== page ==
When we think of the western states we think of cattle and naturally cowboys. But the west is known for its sheep and it doesn’t take as many cowboys to herd sheep because the best herders are dogs. The USA is a major producer of wool, not the top producer but still a major producer.
Cattle producers don’t like sheep producers. Trying to find out why actually sent me to talking to some real cowboys. Apparently sheep will eat grass to the ground and cattle will just nibble on the tops. So if a herd of cattle are sent into a field that field will recover by re-growing the grass very quickly. But sheep can leave a field devastated. Yet, wool production can be a financially lucrative for a rancher. So the pros and cons of wool farming continue today and so does the persistent animosity between cattle producers and wool producers.
In the late 1890’s there was a bitter war between the two different types of ranchers. And the accounts of the war were horrendously vicious. Thousands of sheep were clubbed to death or set aflame, as were the dogs and the cowboys. Yes, they even managed to roast the men to death!
Wyoming might be known as the Cowboy State, but throughout the state’s history, the sheep have out numbered the cattle. Texas today is the biggest wool producer of all the states. (Mongolia is the world’s top producer by country.)
Sheep are gentler creatures and smarter than cattle. That makes them easier to handle. Yes, there’s lamb as meat, but mostly they are being raised for their wool. And with today’s resurgence of interest in natural materials that don’t need to be dyed, lambs are becoming chic and useful pets. Anyone who has owned a merino sweater or pair of socks completely understands.
Sheep breeds vary and so does their wool. We all are familiar with black sheep and white sheep, but they also come in a wide variety of colors including blond, silver, brown, and red. Some wool spins easier than others, some tends to tangle and that can be a good
quality for certain wool fabrics, some wools are better used on exterior clothing, some are warmer, etc. But since so many universities are now teaching textile as art, we as consumers benefit with amazingly beautiful clothes, that can be waterproof, light enough to wear in the summer and or warm enough to wear during our coldest weather. Add to it, the fact that most wools don’t tend to wrinkle makes that wool suit perfect for the office or traveling.
There are also a variety of animals that produce enough wool that we can use, such as angora goats and even that big floppy-eared rabbit. Llamas are another wool producer. I knew a woman whose dog would rollover and allow her to glean some belly fur for her spin into yarn to be used in her textile art.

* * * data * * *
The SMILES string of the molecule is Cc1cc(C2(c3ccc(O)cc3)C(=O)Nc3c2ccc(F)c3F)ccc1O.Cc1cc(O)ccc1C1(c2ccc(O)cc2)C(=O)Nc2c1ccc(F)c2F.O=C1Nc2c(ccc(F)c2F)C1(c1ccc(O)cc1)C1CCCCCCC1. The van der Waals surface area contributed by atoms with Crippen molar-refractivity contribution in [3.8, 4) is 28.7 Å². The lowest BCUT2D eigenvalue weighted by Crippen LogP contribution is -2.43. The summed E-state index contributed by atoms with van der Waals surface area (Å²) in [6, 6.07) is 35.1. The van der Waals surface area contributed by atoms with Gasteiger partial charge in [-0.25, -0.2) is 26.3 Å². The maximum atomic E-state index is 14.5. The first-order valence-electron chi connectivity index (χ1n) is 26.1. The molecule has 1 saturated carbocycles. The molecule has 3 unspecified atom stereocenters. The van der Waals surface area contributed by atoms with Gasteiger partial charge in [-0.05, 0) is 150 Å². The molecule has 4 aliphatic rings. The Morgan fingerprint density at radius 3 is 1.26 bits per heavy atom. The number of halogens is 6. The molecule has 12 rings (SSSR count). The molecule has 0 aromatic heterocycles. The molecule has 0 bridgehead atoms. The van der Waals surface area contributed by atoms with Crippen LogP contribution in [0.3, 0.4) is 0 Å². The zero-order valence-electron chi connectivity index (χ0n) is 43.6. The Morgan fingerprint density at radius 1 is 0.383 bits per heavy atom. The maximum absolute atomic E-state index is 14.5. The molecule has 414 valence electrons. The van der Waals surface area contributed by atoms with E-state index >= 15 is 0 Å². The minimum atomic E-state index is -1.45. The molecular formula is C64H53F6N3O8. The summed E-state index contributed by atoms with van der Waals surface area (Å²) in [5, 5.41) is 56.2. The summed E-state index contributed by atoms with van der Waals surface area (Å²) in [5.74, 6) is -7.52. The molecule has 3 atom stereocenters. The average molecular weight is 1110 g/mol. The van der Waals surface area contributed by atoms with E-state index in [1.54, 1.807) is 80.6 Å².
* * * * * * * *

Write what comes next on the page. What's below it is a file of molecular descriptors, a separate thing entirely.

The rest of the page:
Hobby and craft stores usually stock yarn by companies such as Red Heart Yarn. These yarns come in a wide range of color and thickness and the company provides thousands of free patterns. The wools are easy to use. But then there are those who want something special and yarn shops will often carry wools and other natural materials and blends. Such shops will often have spinning wheels for sale and provide lessons on spinning.
It’s fun to learn new things and for those who manage to do it, it’s a very satisfying hobby. But for those who settled the west having a few lambs meant they had an instant supply of available yarn. Young lambs were also food. But spinning isn’t easy. The wool must be removed from the lamb. That’s done in the spring. Then it’s washed and carded. Carding removes any debris and puts the wool into a “straight” line - think of it as detangling. Then a small amount is picked up and spun into a twisted thread with the help of a spinning wheel.
The spinning wheel is ancient. Some think it dates to 500 AD and others seem to think it’s a newer invention. We really don’t know when it came about but we do know that people have used a variety of sticks to twist wool into yard. And once the spinning wheel came about it revolutionized the process. It’s traditionally been a woman’s job, maybe because it’s allowed women to be productive and creative.
It's the 1800's and picture a cold night in a cabin far from where that woman grew up. As the day draws to a close, she can pick up the wool that she’s washed and carded. Soft and fluffy, she begins to spin the wool knowing that the pretty yarn will become a sweater to keep her baby warm during the winter or maybe it will be socks or a scarf. It’s a job that she’s done for hours and hours. No longer must she think about what she's doing. The wool slips between her fingers, every movement a product of her memory. The satisfaction of knowing that she’s creating something from scratch, something that will make their lives a little nicer, something that she has done, a thing of beauty. Yarn that will become the white blanket for the child she carries, or the brown and silver cowl that will perfectly match her husband’s hair color. Maybe it will become a blanket for her son’s bed. Something to cover and keep him warm with a locomotive design while he dreams of one day driving such a train from coast to coast. That yarn can become a canvas and colorful yarns can become the embroidered flowers for her daughter’s cape. But for now, she sits while the fire crackles in the stove. The sound of the spinning wheel clacking and turning fills the silence of their cabin in the middle of nowhere. For now she rests quietly in her chair, as the warm memories of her mother and grandmother wrap her soul. She is a spinner of yarn and a spinner of dreams for her family.